Image provided by BLACKPINK. Top: K-pop group BLACKPINK.
K-pop is popular music from South Korea, an umbrella term for a wide range of genres, from hip-hop to slow ballad. The Korean, or Hallyu, wave is the rapid expansion of South Korean culture around the world, from mukbangs (eating shows) on YouTube, to K-dramas on Netflix like the famous Squid Game. K-pop has led this wave, with some of the biggest groups like BTS and BLACKPINK smashing and setting records internationally. K-pop ironically draws heavily from Western sounds, but still creates a unique listening experience. Nowadays, American pop artists lean more heavily into hip-hop and R&B, but most K-pop is still traditionally “pop”: loud, exciting, and colorful, with only small rap and R&B sections. Visuals are more important, too, with expensive music videos in crystal-clear 4k quality. But some cracks in this seemingly flawless formula are visible.
Not unlike the Western music industry, K-pop is a cut-throat market difficult to succeed in. In Korea, K-pop groups train for years to debut, then compete on music shows to promote their songs. The winners of these shows are largely chosen through fan voting, streaming, and lastly a panel of judges. The success of a group is dependent on how hardworking their fandom is, creating a competitive environment for fans to stream and promote their “faves’” music as much as possible. This sometimes produces “fan wars” between the fans of rival groups on social media. The idols themselves face other difficulties, as Korean beauty standards demand specific weights and body types. Some of the largest companies that manage idol groups, such as SM and JYP Entertainment, have been exposed by fans for monitoring the eating habits of their artists. Is this competitive market that demands perfection a good influence on young fans? K-pop club advisor, Athena Chew, provides her opinions on the influence of K-pop here at Washington.
What got you into K-pop?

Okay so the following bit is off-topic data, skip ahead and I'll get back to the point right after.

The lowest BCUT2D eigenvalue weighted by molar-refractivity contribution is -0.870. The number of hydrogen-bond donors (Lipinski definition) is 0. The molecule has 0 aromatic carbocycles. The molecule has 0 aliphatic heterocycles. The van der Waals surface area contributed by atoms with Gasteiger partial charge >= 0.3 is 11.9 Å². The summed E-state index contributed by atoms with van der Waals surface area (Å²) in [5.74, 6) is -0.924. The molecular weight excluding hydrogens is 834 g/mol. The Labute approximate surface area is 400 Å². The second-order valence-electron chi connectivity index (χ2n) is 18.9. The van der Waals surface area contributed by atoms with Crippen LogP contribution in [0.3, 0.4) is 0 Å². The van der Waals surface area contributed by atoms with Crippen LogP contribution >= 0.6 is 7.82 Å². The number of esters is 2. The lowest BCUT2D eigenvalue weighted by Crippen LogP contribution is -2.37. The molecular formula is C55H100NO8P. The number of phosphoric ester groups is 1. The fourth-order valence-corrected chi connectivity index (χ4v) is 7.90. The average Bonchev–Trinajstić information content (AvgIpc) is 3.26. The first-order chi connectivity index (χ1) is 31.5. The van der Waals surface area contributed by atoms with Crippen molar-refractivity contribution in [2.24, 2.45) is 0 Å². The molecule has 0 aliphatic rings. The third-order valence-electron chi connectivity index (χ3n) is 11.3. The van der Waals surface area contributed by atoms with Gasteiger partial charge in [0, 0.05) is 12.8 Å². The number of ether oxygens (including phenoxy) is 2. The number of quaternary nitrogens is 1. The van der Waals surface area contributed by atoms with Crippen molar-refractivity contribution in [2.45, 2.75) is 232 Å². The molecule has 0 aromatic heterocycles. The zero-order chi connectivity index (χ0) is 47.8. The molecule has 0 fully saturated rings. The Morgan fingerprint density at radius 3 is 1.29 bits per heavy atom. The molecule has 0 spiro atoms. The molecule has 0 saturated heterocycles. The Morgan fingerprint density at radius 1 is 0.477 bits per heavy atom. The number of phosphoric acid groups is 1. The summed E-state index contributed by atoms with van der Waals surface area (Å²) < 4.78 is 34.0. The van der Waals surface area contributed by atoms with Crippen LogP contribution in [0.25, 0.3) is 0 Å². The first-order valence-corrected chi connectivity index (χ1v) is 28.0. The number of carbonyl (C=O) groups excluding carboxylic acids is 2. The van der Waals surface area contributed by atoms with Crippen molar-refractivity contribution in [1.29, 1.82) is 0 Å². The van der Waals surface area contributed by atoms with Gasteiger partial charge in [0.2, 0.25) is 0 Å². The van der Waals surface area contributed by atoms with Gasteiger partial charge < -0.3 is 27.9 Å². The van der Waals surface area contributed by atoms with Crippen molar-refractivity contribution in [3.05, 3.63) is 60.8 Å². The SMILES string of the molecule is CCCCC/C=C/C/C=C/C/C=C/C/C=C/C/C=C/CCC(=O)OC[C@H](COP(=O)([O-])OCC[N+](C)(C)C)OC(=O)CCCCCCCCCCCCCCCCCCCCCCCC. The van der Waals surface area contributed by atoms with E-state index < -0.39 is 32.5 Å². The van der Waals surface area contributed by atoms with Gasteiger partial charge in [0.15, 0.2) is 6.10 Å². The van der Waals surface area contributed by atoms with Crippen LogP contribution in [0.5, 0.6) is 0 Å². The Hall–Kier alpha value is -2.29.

My friend’s sister liked BTS for some time and just got me into it. Some of my favorite groups are BTS, SEVENTEEN, Ciipher, and tons of other groups. I like these groups because I see how hardworking they all are to be able to perform for all their fans.
Why do you want to start a K-pop club?
I remember in freshman year I was trying to figure out if there was a K-pop club and there wasn’t. I felt like it would be cool to have a club, so that all of the people that like K-pop can come and have fun together.
Do you believe K-pop is a good influence on teens here at Washington?
Yes I do, because like I said before they are really hardworking. Even though K-pop gets lots of hate, they push through all those hardships and are able to still perform.
The hard work that K-pop idols put into debuting and competing on music shows may inspire Washington teens to pursue their dreams, too. By observing the difficulties that their favorite idols go through, K-pop fans hold their companies accountable and do what they can to make change. What sets K-pop apart from other industries is how success is entirely fan-led; if the fans don’t like what a company is doing, they rally on social media to protest, boycott, and email the company about their concerns. Athena Chew’s K-pop club may give our students the opportunity to share common interests, goals, and have fun. And if problems arise, they can work together to find solutions.
Renée Diop has spent all four years here at Washington, but before moving here, she grew up in the Midwest, in Chicago, Illinois. This is her first year writing for The Hatchet, exploring topics in the arts, entertainment, and controversial breaking news fields. Her hobbies include teaching debate to novice members as the captain of the team, listening to all genres of music (except country), and reading philosophy. She plans to major in psychology in college and pursue a career in writing.